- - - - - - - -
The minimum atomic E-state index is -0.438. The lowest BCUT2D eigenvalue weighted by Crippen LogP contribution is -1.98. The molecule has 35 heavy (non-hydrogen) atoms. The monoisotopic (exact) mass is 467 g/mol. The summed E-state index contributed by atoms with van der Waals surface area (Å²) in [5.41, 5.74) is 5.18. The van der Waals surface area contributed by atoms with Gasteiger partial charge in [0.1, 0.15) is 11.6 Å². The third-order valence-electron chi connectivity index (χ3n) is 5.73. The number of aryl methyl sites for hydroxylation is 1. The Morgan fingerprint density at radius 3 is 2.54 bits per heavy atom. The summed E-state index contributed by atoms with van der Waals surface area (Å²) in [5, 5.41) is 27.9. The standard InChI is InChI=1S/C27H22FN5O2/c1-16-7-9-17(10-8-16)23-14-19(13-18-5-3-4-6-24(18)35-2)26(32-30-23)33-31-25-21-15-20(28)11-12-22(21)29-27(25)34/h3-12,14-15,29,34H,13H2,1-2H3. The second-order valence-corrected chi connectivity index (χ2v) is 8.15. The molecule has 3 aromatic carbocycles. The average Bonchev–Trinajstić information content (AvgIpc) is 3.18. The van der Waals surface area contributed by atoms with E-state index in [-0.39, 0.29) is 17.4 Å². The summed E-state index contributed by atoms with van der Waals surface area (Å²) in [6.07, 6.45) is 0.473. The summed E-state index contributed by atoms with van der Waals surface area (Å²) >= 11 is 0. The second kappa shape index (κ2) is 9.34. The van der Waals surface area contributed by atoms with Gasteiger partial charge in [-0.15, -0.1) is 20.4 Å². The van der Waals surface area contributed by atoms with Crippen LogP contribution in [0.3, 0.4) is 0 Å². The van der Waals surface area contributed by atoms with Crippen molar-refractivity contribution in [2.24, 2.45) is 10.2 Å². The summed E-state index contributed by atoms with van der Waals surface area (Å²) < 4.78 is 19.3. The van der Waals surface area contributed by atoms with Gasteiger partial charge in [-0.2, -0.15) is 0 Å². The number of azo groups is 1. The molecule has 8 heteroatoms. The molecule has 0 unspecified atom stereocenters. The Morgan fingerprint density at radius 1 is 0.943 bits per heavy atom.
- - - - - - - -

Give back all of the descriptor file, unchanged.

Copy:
The minimum atomic E-state index is -0.438. The lowest BCUT2D eigenvalue weighted by Crippen LogP contribution is -1.98. The molecule has 35 heavy (non-hydrogen) atoms. The monoisotopic (exact) mass is 467 g/mol. The summed E-state index contributed by atoms with van der Waals surface area (Å²) in [5.41, 5.74) is 5.18. The van der Waals surface area contributed by atoms with Gasteiger partial charge in [0.1, 0.15) is 11.6 Å². The third-order valence-electron chi connectivity index (χ3n) is 5.73. The number of aryl methyl sites for hydroxylation is 1. The Morgan fingerprint density at radius 3 is 2.54 bits per heavy atom. The summed E-state index contributed by atoms with van der Waals surface area (Å²) in [5, 5.41) is 27.9. The standard InChI is InChI=1S/C27H22FN5O2/c1-16-7-9-17(10-8-16)23-14-19(13-18-5-3-4-6-24(18)35-2)26(32-30-23)33-31-25-21-15-20(28)11-12-22(21)29-27(25)34/h3-12,14-15,29,34H,13H2,1-2H3. The second-order valence-corrected chi connectivity index (χ2v) is 8.15. The molecule has 3 aromatic carbocycles. The average Bonchev–Trinajstić information content (AvgIpc) is 3.18. The van der Waals surface area contributed by atoms with E-state index in [-0.39, 0.29) is 17.4 Å². The summed E-state index contributed by atoms with van der Waals surface area (Å²) in [6.07, 6.45) is 0.473. The summed E-state index contributed by atoms with van der Waals surface area (Å²) >= 11 is 0. The second kappa shape index (κ2) is 9.34. The van der Waals surface area contributed by atoms with Gasteiger partial charge in [-0.15, -0.1) is 20.4 Å². The van der Waals surface area contributed by atoms with Crippen LogP contribution in [0.3, 0.4) is 0 Å². The van der Waals surface area contributed by atoms with Crippen molar-refractivity contribution in [2.24, 2.45) is 10.2 Å². The summed E-state index contributed by atoms with van der Waals surface area (Å²) < 4.78 is 19.3. The van der Waals surface area contributed by atoms with Gasteiger partial charge in [-0.2, -0.15) is 0 Å². The number of azo groups is 1. The molecule has 8 heteroatoms. The molecule has 0 unspecified atom stereocenters. The Morgan fingerprint density at radius 1 is 0.943 bits per heavy atom.